One cannot mention Hockney without making comment on the Hockney-Falco theory; this stipulates that artists during the renaissance era used ‘technology’ available to them to aid creating their masterpieces. Hockney posited that the Old Master painters used camera obscura techniques to project images of their subjects onto their paintings’ surfaces, leading to the photographic quality of Renaissance painting. (artspace, 2017)The artists used optical projected images to aid creating perspective in their drawings, creating a realistic appearance in their portraits. While this theory has caused much controversy, if proven correct, it shows that artists of even that era used technology to aid their works.

Hockney’s technical curiosity and obsession with naturalism lead to many experiments with new technologies throughout this career. Hockney experimented with photocopiers and fax machines as tools for making pictures. In 1968 Hockney began his experimentation with technology, using Xerox and collage (and an office photocopier) to create self portraits (Niland, 2012). 1986 saw another technology become evident in Hockney’s work, the Polaroid picture. Pearblossom highway is a photographic collage. Hockney worked with photographs before, but found the images to be flat and lacking perspective. He commented that photography was alright “if you don’t mind looking at the world from the point of view of a paralysed Cyclops, for a split second.” (Wheschlar 2012) He adopted the collage and merged the two with the aim of creating realistic perspective, to truly reflect the world we live in.


Pearblossom Hwy., 11 – 18th April 1986, #2

Chromogenic print

181.6 × 271.8 cm

In 1989, with the emergence of the fax machine, Hockney was enthralled with a new technology. Hockney sent faxes to friends and colleges. Interestingly, in later years this led to much debate. Where the faxes as important as the originals? In October 1999 (ten years after the images were faxed) the images were being sold for substantial amounts of money. Hockney faxed the auctioneers “The whole point of the faxes I made in 1989 is that they were given away. They cannot be sold, how would I be paid?” His brother Paul said “David reckons they are just worthless – they are just copies of an original.”(The Guardian 1999) This is a debate that will be discussed later in chapter three. Most recently, however, he has produced hundreds of paintings using applications on an IPhone and IPad. In an interview with The Guardian Hockney said that ‘the IPad is like an endless piece of paper that perfectly fitted the feeling I had that painting should be big.’ It will be interesting to see if these pieces created by Hockney lead to further discussion about ownership. It is well known that Hockney sends IPad images to friends and colleagues. Is Hockney in possession of the image, or is the receiver also in possession? The file exists in both areas simultaneously, both images show the final presentation piece of artwork, does it matter that Hockney has the software that shows the detailed execution of the artwork. The counter argument is that one can only buy and own a final artwork-you do not buy the brushes used to create the image. This will be an interesting area to watch in the coming years.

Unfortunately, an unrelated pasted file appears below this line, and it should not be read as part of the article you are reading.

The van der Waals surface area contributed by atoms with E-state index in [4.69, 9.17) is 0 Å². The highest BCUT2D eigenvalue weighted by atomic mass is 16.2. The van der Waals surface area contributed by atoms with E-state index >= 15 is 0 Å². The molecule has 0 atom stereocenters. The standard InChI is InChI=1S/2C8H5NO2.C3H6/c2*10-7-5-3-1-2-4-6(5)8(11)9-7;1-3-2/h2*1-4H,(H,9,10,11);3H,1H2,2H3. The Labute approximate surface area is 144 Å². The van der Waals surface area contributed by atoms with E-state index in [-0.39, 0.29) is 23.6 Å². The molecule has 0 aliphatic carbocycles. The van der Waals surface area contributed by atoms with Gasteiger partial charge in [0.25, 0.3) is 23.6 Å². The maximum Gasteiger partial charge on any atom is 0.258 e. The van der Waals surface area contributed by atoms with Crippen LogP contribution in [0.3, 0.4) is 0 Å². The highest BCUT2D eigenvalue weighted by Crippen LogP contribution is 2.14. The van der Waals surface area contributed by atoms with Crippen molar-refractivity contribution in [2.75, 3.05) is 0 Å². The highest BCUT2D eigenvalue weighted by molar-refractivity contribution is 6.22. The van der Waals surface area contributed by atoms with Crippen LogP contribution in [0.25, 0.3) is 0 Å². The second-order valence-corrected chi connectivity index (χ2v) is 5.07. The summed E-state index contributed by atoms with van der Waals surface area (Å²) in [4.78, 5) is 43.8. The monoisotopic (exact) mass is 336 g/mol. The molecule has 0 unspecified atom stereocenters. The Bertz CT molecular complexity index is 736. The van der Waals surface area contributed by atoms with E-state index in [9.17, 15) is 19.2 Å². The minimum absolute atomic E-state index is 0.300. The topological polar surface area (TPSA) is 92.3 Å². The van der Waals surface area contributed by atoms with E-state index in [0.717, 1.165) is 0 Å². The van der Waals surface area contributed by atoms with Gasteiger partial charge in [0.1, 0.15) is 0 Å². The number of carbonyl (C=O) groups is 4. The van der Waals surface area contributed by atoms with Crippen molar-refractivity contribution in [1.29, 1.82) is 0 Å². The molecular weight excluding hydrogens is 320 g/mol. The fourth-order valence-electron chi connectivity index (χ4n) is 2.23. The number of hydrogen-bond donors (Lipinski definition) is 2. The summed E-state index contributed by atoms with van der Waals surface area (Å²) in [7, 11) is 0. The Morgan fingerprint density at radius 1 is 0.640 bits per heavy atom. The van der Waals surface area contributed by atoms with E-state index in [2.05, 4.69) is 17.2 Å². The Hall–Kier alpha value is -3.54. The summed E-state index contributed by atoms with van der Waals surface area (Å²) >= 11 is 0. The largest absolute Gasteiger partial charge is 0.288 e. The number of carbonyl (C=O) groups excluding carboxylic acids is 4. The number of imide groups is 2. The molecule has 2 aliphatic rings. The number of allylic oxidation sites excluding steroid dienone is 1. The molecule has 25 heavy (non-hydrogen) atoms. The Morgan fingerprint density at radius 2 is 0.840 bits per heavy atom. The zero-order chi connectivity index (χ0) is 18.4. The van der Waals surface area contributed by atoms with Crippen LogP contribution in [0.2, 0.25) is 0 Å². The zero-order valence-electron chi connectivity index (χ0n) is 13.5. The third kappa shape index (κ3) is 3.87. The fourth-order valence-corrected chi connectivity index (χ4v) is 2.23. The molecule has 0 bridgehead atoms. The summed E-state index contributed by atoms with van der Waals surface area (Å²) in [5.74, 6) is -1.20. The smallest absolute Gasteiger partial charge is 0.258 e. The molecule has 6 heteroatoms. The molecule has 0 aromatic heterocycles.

Tennis 1989. (Fax art)


“Untitled No.9” from “The Yosemite Suite”, 2010

IPad drawing printed on paper

94 × 71.1 cm

Marc Quinn

Marc Quinn was one of the major figures of the 1990s in the British contemporary art scene, known as one of the Young British Artists. Quinn explores ‘what it is to be human in the world today’ through subjects including the body, genetics, identity, environment and the media. The National Portrait Gallery in London commissioned a portrait of Nobel Prize winner Sir John E. Sulston for his contribution to genetics. Quinn obtained a sample of DNA for Sulston and created a portrait from it. The sample of DNA was replicated using cloning techniques in bacterial cultures. The bacteria colonies that contain the DNA where placed on a glass plate of agar jelly. The resulting portrait was deemed entirely “true-to-life” as it depicted Sulston’s’ genetic code.  While not a typical portrait, this DNA portrait was very appropriate considering Sulston’s area of study. Sulston stated that the portrait “contains all my genes… it’s my starting point”. Martin Kemp, a British art historian reflects on the artwork and comments that although it is not a functional portrait, this portrait is really a piece of the actual person rather than just an image captured in time. Although others disagree with the concept, one critic (editor for Oxford Journal of Medicine) wrote “It’s as if the artist has failed to appreciate the difference between information and data”.